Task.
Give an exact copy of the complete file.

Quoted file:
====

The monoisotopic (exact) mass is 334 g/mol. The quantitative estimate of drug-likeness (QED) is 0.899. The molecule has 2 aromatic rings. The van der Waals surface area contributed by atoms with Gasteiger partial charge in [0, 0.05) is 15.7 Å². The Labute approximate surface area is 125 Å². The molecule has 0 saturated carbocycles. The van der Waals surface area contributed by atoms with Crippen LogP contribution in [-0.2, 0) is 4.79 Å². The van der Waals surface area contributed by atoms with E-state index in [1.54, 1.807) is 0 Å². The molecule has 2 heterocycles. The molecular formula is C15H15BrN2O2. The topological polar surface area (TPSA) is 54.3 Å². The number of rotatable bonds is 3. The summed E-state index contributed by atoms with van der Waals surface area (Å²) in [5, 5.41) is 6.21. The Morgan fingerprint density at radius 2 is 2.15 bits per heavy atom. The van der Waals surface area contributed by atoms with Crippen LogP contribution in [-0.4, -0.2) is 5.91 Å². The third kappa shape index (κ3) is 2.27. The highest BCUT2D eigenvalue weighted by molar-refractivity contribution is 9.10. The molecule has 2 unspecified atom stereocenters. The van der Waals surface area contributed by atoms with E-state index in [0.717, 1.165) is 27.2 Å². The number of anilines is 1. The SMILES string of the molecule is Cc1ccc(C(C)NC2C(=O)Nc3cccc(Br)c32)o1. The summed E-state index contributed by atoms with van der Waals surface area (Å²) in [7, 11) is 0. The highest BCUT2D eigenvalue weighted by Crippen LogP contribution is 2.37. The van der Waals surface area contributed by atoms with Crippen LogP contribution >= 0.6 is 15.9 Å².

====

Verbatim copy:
The monoisotopic (exact) mass is 334 g/mol. The quantitative estimate of drug-likeness (QED) is 0.899. The molecule has 2 aromatic rings. The van der Waals surface area contributed by atoms with Gasteiger partial charge in [0, 0.05) is 15.7 Å². The Labute approximate surface area is 125 Å². The molecule has 0 saturated carbocycles. The van der Waals surface area contributed by atoms with Crippen LogP contribution in [-0.2, 0) is 4.79 Å². The van der Waals surface area contributed by atoms with E-state index in [1.54, 1.807) is 0 Å². The molecule has 2 heterocycles. The molecular formula is C15H15BrN2O2. The topological polar surface area (TPSA) is 54.3 Å². The number of rotatable bonds is 3. The summed E-state index contributed by atoms with van der Waals surface area (Å²) in [5, 5.41) is 6.21. The Morgan fingerprint density at radius 2 is 2.15 bits per heavy atom. The van der Waals surface area contributed by atoms with Crippen LogP contribution in [-0.4, -0.2) is 5.91 Å². The third kappa shape index (κ3) is 2.27. The highest BCUT2D eigenvalue weighted by molar-refractivity contribution is 9.10. The molecule has 2 unspecified atom stereocenters. The van der Waals surface area contributed by atoms with E-state index in [0.717, 1.165) is 27.2 Å². The number of anilines is 1. The SMILES string of the molecule is Cc1ccc(C(C)NC2C(=O)Nc3cccc(Br)c32)o1. The summed E-state index contributed by atoms with van der Waals surface area (Å²) in [7, 11) is 0. The highest BCUT2D eigenvalue weighted by Crippen LogP contribution is 2.37. The van der Waals surface area contributed by atoms with Crippen LogP contribution >= 0.6 is 15.9 Å².